Clinical Curriculum

As an Advanced Practice Provider (APP) resident, you spend time both in the Emergency Department learning the basics of Emergency Medicine, and additionally spend time on a variety of other services to learn skills essential to the practice of Emergency Medicine.

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Fundamentals Course

The Iowa Fundamentals of Emergency Medicine Course is a week long CME course for APP providers across the state.  Throughout this week, learners will be exposed to both basic and advanced elements of emergency care.  In addition to small group sessions, learners will have the opportunity to participate in simulation sessions and procedure labs.  APP residents participate in this course during their first month of residency.  Enrollment fees are waived for Iowa APP residents.

Advanced Life Saving Course

The Advanced Life Saving (ALS) Course occurs every July and serves as the orientation month for physician residents and fourth year medical students interested in emergency medicine.  APP residents also participate in the course.  The ALS course is a great opportunity for APP residents to learn through “spaced repetition” the concept that learning something once (during the Fundamentals Course at the beginning of your residency) then again at a later date increases retention.  Throughout the ALS course, residents will have the opportunity to participate in faculty led didactic sessions, case-based small group discussions, procedure competency labs, and high-fidelity simulations.  The highlights of the month are the annual Wilderness Medicine race that pits teams of residents (and sometime faculty) against each other in a race at Lake Macbride.  Additionally, residents have the opportunity to provide medical support for RAGBRAI at the end of the month.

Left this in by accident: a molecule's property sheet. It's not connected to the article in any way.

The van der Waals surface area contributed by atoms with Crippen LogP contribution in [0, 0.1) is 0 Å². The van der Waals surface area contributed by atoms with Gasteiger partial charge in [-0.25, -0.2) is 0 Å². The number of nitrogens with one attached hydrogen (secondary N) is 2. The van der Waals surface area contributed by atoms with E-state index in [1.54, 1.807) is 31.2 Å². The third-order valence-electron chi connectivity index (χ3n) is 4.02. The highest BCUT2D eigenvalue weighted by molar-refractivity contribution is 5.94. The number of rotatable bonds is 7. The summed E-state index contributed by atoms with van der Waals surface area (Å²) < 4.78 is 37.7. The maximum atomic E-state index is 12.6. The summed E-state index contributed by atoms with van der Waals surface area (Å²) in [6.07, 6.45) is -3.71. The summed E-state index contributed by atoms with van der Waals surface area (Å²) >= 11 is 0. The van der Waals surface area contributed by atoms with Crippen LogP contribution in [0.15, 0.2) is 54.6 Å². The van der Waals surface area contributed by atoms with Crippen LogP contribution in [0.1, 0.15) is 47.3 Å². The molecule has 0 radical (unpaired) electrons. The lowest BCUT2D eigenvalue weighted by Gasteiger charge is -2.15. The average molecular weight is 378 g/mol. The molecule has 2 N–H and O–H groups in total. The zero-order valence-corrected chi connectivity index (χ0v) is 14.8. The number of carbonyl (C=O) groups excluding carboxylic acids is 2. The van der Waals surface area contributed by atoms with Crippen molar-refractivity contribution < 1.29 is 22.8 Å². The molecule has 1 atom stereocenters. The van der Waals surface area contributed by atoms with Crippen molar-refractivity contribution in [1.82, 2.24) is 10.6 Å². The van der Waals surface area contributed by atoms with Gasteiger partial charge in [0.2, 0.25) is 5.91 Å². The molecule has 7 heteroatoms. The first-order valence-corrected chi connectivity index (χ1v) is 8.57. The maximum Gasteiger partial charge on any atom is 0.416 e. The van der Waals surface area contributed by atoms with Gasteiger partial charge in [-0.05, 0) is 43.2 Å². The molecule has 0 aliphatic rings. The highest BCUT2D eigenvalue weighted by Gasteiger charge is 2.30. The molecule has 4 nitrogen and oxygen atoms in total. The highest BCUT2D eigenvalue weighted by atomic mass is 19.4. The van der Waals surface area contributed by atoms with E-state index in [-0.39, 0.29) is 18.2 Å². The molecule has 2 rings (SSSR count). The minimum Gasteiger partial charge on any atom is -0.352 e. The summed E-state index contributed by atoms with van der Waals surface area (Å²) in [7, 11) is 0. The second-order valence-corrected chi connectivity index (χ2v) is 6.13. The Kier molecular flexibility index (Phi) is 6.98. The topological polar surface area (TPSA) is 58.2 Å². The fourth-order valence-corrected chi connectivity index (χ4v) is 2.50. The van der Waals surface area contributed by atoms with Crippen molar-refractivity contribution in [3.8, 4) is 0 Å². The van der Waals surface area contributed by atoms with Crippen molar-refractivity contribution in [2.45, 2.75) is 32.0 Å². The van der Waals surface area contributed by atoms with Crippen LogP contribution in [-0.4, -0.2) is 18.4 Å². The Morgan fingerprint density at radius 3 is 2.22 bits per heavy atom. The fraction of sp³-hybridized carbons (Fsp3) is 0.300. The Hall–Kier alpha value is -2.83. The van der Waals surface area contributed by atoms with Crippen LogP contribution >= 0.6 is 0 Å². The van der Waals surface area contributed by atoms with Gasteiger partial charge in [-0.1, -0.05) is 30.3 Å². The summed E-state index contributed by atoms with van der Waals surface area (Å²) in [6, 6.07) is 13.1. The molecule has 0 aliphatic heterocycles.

Emergency Medicine

APP residents will spend the majority of their time in the main emergency department during the eighteen month curriculum, approximately nine total months. The emergency department is structured into two teams, with each team having an attending physician and a mix of one to three emergency medicine physician and APP residents and off service residents from a variety of specialties. There is also a group of staff APPs working in the emergency department between the hours of 7:00AM and 12:00AM. APP residents will be assigned to a team on the schedule and will be required to staff all patients with that team’s corresponding attending physician. Shifts are scheduled for nine hours, with the expectation of seeing patients for eight hours and using the last hour to disposition patients, transition care to the oncoming team, and finish up notes. There are multiple set shifts which cover the 24 hours that the department sees patients.